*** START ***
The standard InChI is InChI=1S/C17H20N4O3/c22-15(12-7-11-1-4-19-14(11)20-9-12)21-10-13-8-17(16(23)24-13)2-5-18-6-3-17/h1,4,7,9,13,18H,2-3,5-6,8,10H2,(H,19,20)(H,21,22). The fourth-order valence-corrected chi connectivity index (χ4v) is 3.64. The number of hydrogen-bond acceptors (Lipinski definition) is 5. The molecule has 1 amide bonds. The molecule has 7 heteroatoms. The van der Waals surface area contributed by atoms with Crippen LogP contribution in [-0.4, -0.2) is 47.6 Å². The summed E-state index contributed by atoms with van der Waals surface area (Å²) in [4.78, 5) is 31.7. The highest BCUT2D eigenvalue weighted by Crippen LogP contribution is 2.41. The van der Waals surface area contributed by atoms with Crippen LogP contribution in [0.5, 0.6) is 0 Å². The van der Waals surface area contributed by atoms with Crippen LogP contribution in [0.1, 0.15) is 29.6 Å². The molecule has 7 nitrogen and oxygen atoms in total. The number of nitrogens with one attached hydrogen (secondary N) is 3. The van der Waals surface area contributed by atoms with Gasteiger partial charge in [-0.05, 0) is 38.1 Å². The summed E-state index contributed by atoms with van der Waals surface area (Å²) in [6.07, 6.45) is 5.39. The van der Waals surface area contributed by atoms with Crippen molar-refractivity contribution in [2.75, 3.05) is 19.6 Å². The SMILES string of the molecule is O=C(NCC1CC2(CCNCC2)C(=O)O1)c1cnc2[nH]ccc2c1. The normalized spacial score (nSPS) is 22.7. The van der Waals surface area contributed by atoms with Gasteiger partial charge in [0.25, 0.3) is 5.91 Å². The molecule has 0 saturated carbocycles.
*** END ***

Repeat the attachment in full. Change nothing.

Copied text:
The standard InChI is InChI=1S/C17H20N4O3/c22-15(12-7-11-1-4-19-14(11)20-9-12)21-10-13-8-17(16(23)24-13)2-5-18-6-3-17/h1,4,7,9,13,18H,2-3,5-6,8,10H2,(H,19,20)(H,21,22). The fourth-order valence-corrected chi connectivity index (χ4v) is 3.64. The number of hydrogen-bond acceptors (Lipinski definition) is 5. The molecule has 1 amide bonds. The molecule has 7 heteroatoms. The van der Waals surface area contributed by atoms with Crippen LogP contribution in [-0.4, -0.2) is 47.6 Å². The summed E-state index contributed by atoms with van der Waals surface area (Å²) in [4.78, 5) is 31.7. The highest BCUT2D eigenvalue weighted by Crippen LogP contribution is 2.41. The van der Waals surface area contributed by atoms with Crippen LogP contribution in [0.5, 0.6) is 0 Å². The van der Waals surface area contributed by atoms with Crippen LogP contribution in [0.1, 0.15) is 29.6 Å². The molecule has 7 nitrogen and oxygen atoms in total. The number of nitrogens with one attached hydrogen (secondary N) is 3. The van der Waals surface area contributed by atoms with Gasteiger partial charge in [-0.05, 0) is 38.1 Å². The summed E-state index contributed by atoms with van der Waals surface area (Å²) in [6.07, 6.45) is 5.39. The van der Waals surface area contributed by atoms with Crippen molar-refractivity contribution in [2.75, 3.05) is 19.6 Å². The SMILES string of the molecule is O=C(NCC1CC2(CCNCC2)C(=O)O1)c1cnc2[nH]ccc2c1. The normalized spacial score (nSPS) is 22.7. The van der Waals surface area contributed by atoms with Gasteiger partial charge in [0.25, 0.3) is 5.91 Å². The molecule has 0 saturated carbocycles.